See the Reproduction and Publications of State Library Collections policy.
Samuel Wyllys Papers, 1638-1757 (bulk 1663-1698), John Hay Library, Brown University.
Drunkeness (Criminal law)
East Haven (Conn.)
Freemen (American colonies)
Indian land transfers
New Haven (Conn.)
Ordination -- Congregational churches
Trials (Assault and battery)
Trials -- Connecticut -- History -- 17th Century
Title (property rights)
After Samuel Wyllys's death, succeeding generations assumed responsibility for these papers. Three Wyllyses, each Secretary of the Colony or Secretary of the State for Connecticut in his turn, represent a ninety-eight year span in which the descendants of Samuel Wyllys had continuous custody of the papers. Samuel’s only son was Hezekiah Wyllys, who was Secretary of the Colony for 23 years (1712-35). Hezekiah’s son, George Wyllys, replaced his father in 1735, and served for 61 years (1735-1796).
George’s son, Samuel Wyllys, then replaced George in 1796 and was Secretary of the State for 14 years (1796 until his death in 1810). That Samuel had two brothers, William and Hezekiah, who allowed William Stone, editor of the Connecticut Mirror, to examine the papers relating to witchcraft. Transcripts of some documents appeared in the New York Commercial Advertiser, July 14 and 15, 1820; the New York Spectator, July 18, 1820; and The Hartford Times and Weekly Advertiser, August 8, 1820.
William Wyllys died January 18, 1826 and Hezekiah Wyllys on March 29, 1827. The documents accumulated by their ancestor, Samuel Wyllys, appear to have remained in the original Wyllys house until Hezekiah’s death. The house was then sold, and the papers went to Hezekiah’s daughter Amelia (Wyllys) Adams, wife of Ashur Adams of Charlestown, Massachusetts and, on her death (ca.1859) and Ashur’s (ca. 1861), to their children. In 1868, one of the children sold most of the documents to Nicholas Brown of Providence, Rhode Island.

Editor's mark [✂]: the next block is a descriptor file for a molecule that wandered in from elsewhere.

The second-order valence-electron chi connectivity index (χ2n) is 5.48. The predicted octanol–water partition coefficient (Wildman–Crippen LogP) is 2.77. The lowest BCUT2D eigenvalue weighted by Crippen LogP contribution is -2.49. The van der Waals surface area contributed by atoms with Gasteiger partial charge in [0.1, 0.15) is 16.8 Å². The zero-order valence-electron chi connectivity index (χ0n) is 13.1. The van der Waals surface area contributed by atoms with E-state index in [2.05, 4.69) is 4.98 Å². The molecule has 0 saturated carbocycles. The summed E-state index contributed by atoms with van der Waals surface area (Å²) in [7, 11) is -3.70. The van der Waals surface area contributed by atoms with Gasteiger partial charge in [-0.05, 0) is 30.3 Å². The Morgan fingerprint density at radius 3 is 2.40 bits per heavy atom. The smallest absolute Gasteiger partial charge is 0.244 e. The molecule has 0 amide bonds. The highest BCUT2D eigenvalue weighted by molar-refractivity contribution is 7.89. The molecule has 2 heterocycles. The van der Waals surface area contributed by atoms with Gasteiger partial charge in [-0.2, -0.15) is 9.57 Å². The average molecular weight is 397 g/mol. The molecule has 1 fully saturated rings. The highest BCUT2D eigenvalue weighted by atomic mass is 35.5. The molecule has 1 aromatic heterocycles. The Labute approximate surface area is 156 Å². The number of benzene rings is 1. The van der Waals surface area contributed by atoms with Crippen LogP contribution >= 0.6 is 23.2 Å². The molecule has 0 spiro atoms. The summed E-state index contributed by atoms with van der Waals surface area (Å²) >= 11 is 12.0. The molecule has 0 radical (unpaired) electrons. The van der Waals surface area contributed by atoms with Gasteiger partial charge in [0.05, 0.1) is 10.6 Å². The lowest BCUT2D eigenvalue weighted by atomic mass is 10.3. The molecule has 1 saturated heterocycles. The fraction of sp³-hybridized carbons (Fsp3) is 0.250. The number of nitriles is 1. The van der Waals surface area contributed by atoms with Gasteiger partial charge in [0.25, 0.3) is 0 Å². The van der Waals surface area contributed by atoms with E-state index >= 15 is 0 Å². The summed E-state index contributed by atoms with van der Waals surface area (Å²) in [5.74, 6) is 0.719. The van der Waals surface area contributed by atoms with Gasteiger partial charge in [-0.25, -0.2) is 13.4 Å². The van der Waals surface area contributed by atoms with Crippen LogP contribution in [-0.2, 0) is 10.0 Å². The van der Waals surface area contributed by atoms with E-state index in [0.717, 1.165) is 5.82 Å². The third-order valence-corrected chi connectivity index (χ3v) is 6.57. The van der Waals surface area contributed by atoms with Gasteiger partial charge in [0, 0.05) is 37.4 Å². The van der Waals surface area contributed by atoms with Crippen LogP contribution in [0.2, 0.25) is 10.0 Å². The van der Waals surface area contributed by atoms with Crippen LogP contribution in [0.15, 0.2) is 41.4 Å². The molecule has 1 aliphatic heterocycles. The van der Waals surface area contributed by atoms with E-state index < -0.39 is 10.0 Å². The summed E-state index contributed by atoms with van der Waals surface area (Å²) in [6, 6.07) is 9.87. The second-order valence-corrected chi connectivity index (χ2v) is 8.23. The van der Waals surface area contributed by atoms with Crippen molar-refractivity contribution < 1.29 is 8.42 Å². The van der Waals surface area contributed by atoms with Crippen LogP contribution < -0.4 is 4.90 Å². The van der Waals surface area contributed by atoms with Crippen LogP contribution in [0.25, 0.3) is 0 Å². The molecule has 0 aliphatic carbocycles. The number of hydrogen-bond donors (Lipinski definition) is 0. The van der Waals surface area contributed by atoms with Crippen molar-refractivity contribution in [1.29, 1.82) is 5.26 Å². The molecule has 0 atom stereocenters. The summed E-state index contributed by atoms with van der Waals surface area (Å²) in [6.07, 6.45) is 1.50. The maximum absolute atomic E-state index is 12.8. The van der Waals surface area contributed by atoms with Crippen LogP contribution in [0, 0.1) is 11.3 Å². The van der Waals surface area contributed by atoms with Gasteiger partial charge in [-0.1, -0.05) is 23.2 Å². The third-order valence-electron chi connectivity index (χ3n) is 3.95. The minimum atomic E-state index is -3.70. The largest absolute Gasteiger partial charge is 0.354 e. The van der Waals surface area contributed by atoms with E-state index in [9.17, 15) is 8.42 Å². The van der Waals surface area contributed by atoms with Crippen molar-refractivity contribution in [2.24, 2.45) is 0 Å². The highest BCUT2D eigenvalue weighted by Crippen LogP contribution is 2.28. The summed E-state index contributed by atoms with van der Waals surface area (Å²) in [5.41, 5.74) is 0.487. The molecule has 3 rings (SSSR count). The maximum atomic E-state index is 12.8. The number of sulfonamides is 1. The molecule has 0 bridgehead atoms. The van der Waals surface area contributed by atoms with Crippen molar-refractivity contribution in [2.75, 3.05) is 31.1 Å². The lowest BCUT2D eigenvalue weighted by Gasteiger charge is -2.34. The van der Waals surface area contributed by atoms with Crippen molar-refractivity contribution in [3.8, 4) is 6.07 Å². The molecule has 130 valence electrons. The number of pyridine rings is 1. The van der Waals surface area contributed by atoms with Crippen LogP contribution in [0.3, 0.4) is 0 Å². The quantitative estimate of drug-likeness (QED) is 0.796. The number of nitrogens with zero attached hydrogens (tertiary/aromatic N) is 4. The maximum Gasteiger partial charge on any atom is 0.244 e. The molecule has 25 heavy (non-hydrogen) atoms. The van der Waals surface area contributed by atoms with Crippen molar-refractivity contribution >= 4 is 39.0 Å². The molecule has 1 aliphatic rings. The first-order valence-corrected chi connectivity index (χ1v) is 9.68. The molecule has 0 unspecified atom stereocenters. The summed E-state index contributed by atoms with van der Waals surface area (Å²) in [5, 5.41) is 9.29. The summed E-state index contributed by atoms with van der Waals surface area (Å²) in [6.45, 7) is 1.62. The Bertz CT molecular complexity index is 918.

Nicholas Brown passed the papers on to his son, Nicholas Brown III, and later they went to the son of Nicholas III, John Carter Brown. John’s widow, Mrs. Sophia Augusta Brown, on July 10, 1907 sold part of the papers to George Godard, Connecticut State Librarian.
The documents, of varying size, were then arranged, indexed, “preserved by the silk or Emery process,” and “substantially bound.” The resulting volume of Samuel Wyllys Papers is in the State Archives.
Although a microfilm was made in 1954 by the Genealogical Society of Utah [Family History Library film 0003645], many of the items did not film well.
Links to digital images of the documents are provided in the "List of Documents" section.
Barbour, Lucius Barnes. Families of Early Hartford, Connecticut.Baltimore: Genealogical Publishing Co., Inc. 1977. [CSL call number HistRef F 104.H353 A22 1977] See pp. 696-700 for information on the Wyllys family.
Hall, David D. Witch-hunting in Seventeenth Century New England. Boston: Northeastern University Press, 1991. [CSL call number BF 1575 .W62 1991]
Hinman, R. R. Catalogue of the Names of the First Puritan Settlers of the Colony of Connecticut. Hartford: Printed by E. Gleason, 1846. [CSL call number SpecColl F 93 .H65] See pp. 108-9.
Report of the State Librarian to the Governor for the Two Years Ended September 30, 1908. Hartford: Published by the State, 1909. [CSL call number ConnDoc St 292 1908]
Seymour, George Dudley. Captain Nathan Hale, Major John Palsgrave Wyllys: A Digressive History. New Haven: Privately Printed for the Author, 1933. [CSL call number E 280 .H2 S512]
Talcott, Mark K. The Original Proprietors. Hartford: Descendants of the Founders of Hartford, Inc., 1986. [CSL call number HistRef F 104 .H353 A28 1986] See pp. 271-2.
Tomlinson, R. G. Witchcraft Trials of Connecticut. [s.l]: R. G. Tomlinson, 1978. [CSL call number BF 1576 .T65 1978] See pp. 67-8 for a brief overview of the Samuel Wyllys Papers.
“Trials for Witchcraft.” Hartford Times and Weekly Advertiser, August 8, 1820: 2.
The Wyllys Papers: Correspondence and Documents Chiefly of Descendants of Gov. George Wyllys of Connecticut, 1590-1796. Hartford: Connecticut Historical Society, 1924. [CSL call number F 91 .C7 v. 21]